The purpose of this research is to discuss heretical elements in the poetry of Anne Bradstreet (1612-1672). This is not to imply that Bradstreet was a heretic in the sense that American religious reformer Anne Hutchinson was. Hutchinson (1591-1643) emigrated to Boston in 1634 and preached a doctrine of salvation through intuitive apprehension of grace rather than by works, and attacked the rigid moral and legal codes of New England Puritanism. Anne Bradstreet accepted the tenets of Puritanism and was a very religious person. Anti-Puritan themes are, however, to be found in her poetry in terms of her religious doubts, her expression of personal emotions and thoughts, and her artistry. She did not write to preach or teach,, as Puritan writers were instructed to, but to express herself. It is this personal expression that forms the basis of the heretical elements in her poetry.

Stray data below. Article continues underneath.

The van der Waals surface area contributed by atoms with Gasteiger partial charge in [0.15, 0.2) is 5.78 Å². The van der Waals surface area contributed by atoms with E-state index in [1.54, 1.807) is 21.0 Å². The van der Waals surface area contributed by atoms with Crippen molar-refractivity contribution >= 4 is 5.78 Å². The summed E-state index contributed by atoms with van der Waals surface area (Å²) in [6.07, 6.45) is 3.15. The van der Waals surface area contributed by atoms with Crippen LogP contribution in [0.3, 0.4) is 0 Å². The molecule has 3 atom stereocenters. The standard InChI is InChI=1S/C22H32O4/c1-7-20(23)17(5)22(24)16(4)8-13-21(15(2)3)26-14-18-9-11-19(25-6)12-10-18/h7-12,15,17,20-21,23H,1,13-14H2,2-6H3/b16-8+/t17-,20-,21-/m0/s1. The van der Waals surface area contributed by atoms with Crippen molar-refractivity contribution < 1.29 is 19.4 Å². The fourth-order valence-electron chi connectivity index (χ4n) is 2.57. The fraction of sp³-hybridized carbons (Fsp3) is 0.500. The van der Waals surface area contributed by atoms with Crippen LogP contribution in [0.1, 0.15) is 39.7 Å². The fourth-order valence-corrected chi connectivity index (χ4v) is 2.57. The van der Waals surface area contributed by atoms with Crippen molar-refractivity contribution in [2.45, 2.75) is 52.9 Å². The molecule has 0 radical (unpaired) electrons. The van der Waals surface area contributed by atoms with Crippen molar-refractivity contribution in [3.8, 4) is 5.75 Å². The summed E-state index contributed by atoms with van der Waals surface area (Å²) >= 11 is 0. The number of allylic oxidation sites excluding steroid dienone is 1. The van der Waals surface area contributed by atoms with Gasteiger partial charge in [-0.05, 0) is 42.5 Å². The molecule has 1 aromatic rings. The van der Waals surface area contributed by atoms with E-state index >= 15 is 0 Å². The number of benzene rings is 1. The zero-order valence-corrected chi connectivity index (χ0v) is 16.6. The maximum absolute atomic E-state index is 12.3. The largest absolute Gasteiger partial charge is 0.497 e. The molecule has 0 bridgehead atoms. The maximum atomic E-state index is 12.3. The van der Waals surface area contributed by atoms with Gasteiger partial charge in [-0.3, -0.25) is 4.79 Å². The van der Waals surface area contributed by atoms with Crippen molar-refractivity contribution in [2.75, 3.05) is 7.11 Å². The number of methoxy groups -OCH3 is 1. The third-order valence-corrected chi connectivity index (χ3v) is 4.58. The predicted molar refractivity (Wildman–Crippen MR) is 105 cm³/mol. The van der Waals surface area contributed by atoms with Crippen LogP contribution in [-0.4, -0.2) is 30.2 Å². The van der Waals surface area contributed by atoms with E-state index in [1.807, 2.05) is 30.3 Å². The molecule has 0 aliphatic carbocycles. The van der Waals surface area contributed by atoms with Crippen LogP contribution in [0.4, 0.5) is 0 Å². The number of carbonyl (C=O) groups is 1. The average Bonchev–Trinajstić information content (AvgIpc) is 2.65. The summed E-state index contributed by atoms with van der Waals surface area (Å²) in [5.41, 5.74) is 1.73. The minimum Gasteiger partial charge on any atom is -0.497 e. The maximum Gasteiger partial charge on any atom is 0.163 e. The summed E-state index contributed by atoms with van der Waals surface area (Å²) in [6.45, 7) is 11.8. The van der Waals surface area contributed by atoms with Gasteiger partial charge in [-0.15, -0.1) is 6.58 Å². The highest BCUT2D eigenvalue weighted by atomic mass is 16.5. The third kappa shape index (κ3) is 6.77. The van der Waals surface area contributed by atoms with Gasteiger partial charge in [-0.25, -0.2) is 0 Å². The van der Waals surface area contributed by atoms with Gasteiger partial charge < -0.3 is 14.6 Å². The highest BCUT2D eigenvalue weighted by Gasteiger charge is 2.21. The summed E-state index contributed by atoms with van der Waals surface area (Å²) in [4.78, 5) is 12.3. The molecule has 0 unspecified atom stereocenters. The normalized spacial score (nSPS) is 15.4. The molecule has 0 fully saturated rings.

To understand why personal expression may be considered heretical, the society in which Bradstreet lived and wrote must be examined in order to comprehend what kinds of human activities and behaviors were acceptable and how Bradstreet deviated from these behaviors.
Bradstreet was not truly unorthodox in that she did not dissent from accepted beliefs and doctrine. She was a woman of the 17th Century and lived in a male dominated, intensely religious society. She lived within the limitations not only of the beliefs and standards of her society, but of her sex. A woman's place was definitely in the home in Colonial America. The experiences of women were considered narrow and trivial in comparison with men's.
Puritanism was more than a religious belief; it was a way of life. 'In the dozen years before 1640, some 15,000 Englishmen crossed the Atlantic in order to establish a 'Holy Commonwealth' in which that way of life could flourish'(Hall...